So, now that I am going, what am I supposed to do?


The R/V Weatherbird II will set sail in 2 days and I am beginning my preparations for the research cruise.  I feel that I am in a unique position as a teacher with a science background.  I graduated from the University of South Carolina with a BS in marine science and from the University of Maine with a MS in marine biology.  Teaching is my second career but I have always been confident in my knowledge and teaching abilities.

With this opportunity, I am hoping to develop lesson plans to use in the classroom that introduce students to science with real time data and applications.  So many times, I have found myself adapting an activity that I have found so that my students can understand the objectives.  Unfortunately, the number of marine science related activities available to teachers are extremely limited and those that are available are often too simple for high school or too in-depth and involved for an average class length.  So, my goal is to begin to develop lesson plans that will be relevant and attainable by all.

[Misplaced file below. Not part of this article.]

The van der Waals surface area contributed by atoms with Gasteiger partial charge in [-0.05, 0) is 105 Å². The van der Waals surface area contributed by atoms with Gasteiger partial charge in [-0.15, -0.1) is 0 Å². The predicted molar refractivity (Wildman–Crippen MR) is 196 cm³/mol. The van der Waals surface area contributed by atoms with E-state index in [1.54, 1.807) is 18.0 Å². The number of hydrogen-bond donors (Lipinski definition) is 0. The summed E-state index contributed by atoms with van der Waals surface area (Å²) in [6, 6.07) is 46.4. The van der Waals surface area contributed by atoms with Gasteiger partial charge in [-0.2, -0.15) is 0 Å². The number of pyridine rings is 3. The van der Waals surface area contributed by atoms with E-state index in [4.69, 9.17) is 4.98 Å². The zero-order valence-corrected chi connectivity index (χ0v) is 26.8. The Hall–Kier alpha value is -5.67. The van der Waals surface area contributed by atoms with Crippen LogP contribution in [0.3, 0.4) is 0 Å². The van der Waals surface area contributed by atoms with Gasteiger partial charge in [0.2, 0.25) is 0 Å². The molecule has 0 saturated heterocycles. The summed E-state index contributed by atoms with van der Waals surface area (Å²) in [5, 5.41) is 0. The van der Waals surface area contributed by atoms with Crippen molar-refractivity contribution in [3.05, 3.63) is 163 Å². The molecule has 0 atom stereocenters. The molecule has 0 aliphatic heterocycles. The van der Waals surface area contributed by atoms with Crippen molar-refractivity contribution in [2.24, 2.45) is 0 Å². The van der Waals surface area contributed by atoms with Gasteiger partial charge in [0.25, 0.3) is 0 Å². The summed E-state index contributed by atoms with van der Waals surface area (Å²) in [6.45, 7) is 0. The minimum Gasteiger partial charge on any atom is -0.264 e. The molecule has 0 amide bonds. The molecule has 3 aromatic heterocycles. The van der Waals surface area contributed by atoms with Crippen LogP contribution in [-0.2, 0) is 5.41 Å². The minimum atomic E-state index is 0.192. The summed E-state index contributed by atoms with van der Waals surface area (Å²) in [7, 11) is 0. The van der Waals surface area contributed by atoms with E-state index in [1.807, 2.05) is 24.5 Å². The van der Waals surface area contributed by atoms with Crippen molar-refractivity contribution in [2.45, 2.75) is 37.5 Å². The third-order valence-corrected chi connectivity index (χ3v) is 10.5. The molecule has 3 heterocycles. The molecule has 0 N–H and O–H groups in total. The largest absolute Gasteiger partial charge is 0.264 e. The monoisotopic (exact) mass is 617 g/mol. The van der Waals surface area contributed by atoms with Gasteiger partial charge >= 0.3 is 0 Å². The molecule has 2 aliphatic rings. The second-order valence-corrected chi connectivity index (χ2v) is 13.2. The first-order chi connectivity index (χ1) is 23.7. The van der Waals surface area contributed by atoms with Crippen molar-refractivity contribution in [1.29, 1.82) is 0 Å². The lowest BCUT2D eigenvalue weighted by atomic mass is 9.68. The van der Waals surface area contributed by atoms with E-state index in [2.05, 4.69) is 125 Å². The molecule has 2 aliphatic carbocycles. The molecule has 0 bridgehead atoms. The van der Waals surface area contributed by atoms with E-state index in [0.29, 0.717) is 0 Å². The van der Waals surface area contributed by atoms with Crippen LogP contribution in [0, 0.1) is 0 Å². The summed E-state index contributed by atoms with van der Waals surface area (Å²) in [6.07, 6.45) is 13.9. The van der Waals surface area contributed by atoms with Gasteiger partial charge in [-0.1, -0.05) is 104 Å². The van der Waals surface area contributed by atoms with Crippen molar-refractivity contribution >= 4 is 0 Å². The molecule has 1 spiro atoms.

I have taught marine science for 10 years and pretty much know the curriculum inside and out so I can begin to mentally think about what units are lacking in hands-on activities or manipulatives.  I am excited about the possibilities as I begin to plan experiments; the first being about pressure.  It is hard for students to understand the dramatic increase in pressure with depth.  So, I would like to demonstrate this using Styrofoam.  I have decorated several cups and 2 heads that will lowered towards the ocean floor during the cruise.  I am very excited about the results!  Let me share the BEFORE photos and be on the look out for the AFTER photos!

A sample of the Styrofoam heads and cups that will be lowered to the ocean floor.

I had to decorate them, right? A 12-inch ruler has been included for size relation.